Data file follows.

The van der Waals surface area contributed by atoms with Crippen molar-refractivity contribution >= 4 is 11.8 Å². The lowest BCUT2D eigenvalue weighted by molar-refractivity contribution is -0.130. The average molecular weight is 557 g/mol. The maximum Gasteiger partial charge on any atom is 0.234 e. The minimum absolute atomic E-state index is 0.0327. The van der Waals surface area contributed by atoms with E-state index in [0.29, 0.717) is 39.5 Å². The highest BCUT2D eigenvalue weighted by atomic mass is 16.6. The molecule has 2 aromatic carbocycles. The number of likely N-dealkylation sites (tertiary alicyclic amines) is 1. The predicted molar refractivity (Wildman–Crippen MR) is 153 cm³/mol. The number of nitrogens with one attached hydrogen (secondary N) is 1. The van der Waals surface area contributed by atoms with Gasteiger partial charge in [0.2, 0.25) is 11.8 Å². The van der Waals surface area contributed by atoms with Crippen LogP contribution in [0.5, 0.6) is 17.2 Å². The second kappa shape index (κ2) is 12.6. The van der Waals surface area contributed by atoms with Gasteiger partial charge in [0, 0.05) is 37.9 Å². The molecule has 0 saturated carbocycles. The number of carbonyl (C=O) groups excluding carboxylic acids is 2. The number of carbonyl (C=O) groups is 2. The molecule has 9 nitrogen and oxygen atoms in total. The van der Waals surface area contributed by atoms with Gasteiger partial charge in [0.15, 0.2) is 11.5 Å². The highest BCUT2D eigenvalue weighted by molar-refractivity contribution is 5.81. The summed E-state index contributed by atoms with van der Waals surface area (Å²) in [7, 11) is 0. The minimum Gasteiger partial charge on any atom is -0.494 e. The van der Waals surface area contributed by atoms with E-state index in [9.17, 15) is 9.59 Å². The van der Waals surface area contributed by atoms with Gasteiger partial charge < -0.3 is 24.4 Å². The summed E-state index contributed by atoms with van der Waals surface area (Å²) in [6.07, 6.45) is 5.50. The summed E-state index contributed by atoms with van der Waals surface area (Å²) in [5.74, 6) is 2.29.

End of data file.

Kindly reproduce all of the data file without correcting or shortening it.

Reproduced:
The van der Waals surface area contributed by atoms with Crippen molar-refractivity contribution >= 4 is 11.8 Å². The lowest BCUT2D eigenvalue weighted by molar-refractivity contribution is -0.130. The average molecular weight is 557 g/mol. The maximum Gasteiger partial charge on any atom is 0.234 e. The minimum absolute atomic E-state index is 0.0327. The van der Waals surface area contributed by atoms with E-state index in [0.29, 0.717) is 39.5 Å². The highest BCUT2D eigenvalue weighted by atomic mass is 16.6. The molecule has 2 aromatic carbocycles. The number of likely N-dealkylation sites (tertiary alicyclic amines) is 1. The predicted molar refractivity (Wildman–Crippen MR) is 153 cm³/mol. The number of nitrogens with one attached hydrogen (secondary N) is 1. The van der Waals surface area contributed by atoms with Gasteiger partial charge in [0.2, 0.25) is 11.8 Å². The van der Waals surface area contributed by atoms with Crippen LogP contribution in [0.5, 0.6) is 17.2 Å². The second kappa shape index (κ2) is 12.6. The van der Waals surface area contributed by atoms with Gasteiger partial charge in [0, 0.05) is 37.9 Å². The molecule has 0 saturated carbocycles. The number of carbonyl (C=O) groups excluding carboxylic acids is 2. The number of carbonyl (C=O) groups is 2. The molecule has 9 nitrogen and oxygen atoms in total. The van der Waals surface area contributed by atoms with Gasteiger partial charge in [0.15, 0.2) is 11.5 Å². The highest BCUT2D eigenvalue weighted by molar-refractivity contribution is 5.81. The summed E-state index contributed by atoms with van der Waals surface area (Å²) in [7, 11) is 0. The minimum Gasteiger partial charge on any atom is -0.494 e. The van der Waals surface area contributed by atoms with E-state index in [9.17, 15) is 9.59 Å². The van der Waals surface area contributed by atoms with Gasteiger partial charge < -0.3 is 24.4 Å². The summed E-state index contributed by atoms with van der Waals surface area (Å²) in [6.07, 6.45) is 5.50. The summed E-state index contributed by atoms with van der Waals surface area (Å²) in [5.74, 6) is 2.29.